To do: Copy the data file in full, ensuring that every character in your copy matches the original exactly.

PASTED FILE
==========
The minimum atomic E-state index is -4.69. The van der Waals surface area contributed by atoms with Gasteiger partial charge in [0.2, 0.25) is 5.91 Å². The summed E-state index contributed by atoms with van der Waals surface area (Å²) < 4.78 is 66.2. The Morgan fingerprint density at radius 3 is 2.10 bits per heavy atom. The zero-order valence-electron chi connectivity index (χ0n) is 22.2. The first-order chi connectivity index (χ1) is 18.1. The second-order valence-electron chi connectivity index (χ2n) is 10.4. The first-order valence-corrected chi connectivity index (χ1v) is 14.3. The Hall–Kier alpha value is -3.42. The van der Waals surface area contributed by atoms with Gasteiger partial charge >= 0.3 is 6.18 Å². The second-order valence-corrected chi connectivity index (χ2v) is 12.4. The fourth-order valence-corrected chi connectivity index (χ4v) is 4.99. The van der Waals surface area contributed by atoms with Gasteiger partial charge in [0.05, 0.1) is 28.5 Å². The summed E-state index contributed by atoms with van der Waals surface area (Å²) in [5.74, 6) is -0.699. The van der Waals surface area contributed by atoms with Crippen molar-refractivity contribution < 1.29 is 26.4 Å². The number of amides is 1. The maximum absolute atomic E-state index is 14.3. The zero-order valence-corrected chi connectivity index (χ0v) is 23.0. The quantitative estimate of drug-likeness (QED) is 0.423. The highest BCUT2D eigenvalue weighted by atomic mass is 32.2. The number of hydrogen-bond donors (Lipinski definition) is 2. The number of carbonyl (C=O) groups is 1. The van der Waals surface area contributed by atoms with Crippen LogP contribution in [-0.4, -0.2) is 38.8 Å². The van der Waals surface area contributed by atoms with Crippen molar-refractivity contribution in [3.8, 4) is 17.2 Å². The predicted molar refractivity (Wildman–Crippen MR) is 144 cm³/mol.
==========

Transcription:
The minimum atomic E-state index is -4.69. The van der Waals surface area contributed by atoms with Gasteiger partial charge in [0.2, 0.25) is 5.91 Å². The summed E-state index contributed by atoms with van der Waals surface area (Å²) < 4.78 is 66.2. The Morgan fingerprint density at radius 3 is 2.10 bits per heavy atom. The zero-order valence-electron chi connectivity index (χ0n) is 22.2. The first-order chi connectivity index (χ1) is 18.1. The second-order valence-electron chi connectivity index (χ2n) is 10.4. The first-order valence-corrected chi connectivity index (χ1v) is 14.3. The Hall–Kier alpha value is -3.42. The van der Waals surface area contributed by atoms with Gasteiger partial charge >= 0.3 is 6.18 Å². The second-order valence-corrected chi connectivity index (χ2v) is 12.4. The fourth-order valence-corrected chi connectivity index (χ4v) is 4.99. The van der Waals surface area contributed by atoms with Gasteiger partial charge in [0.05, 0.1) is 28.5 Å². The summed E-state index contributed by atoms with van der Waals surface area (Å²) in [5.74, 6) is -0.699. The van der Waals surface area contributed by atoms with Crippen molar-refractivity contribution < 1.29 is 26.4 Å². The number of amides is 1. The maximum absolute atomic E-state index is 14.3. The zero-order valence-corrected chi connectivity index (χ0v) is 23.0. The quantitative estimate of drug-likeness (QED) is 0.423. The highest BCUT2D eigenvalue weighted by atomic mass is 32.2. The number of hydrogen-bond donors (Lipinski definition) is 2. The number of carbonyl (C=O) groups is 1. The van der Waals surface area contributed by atoms with Crippen LogP contribution in [-0.4, -0.2) is 38.8 Å². The van der Waals surface area contributed by atoms with Crippen molar-refractivity contribution in [3.8, 4) is 17.2 Å². The predicted molar refractivity (Wildman–Crippen MR) is 144 cm³/mol.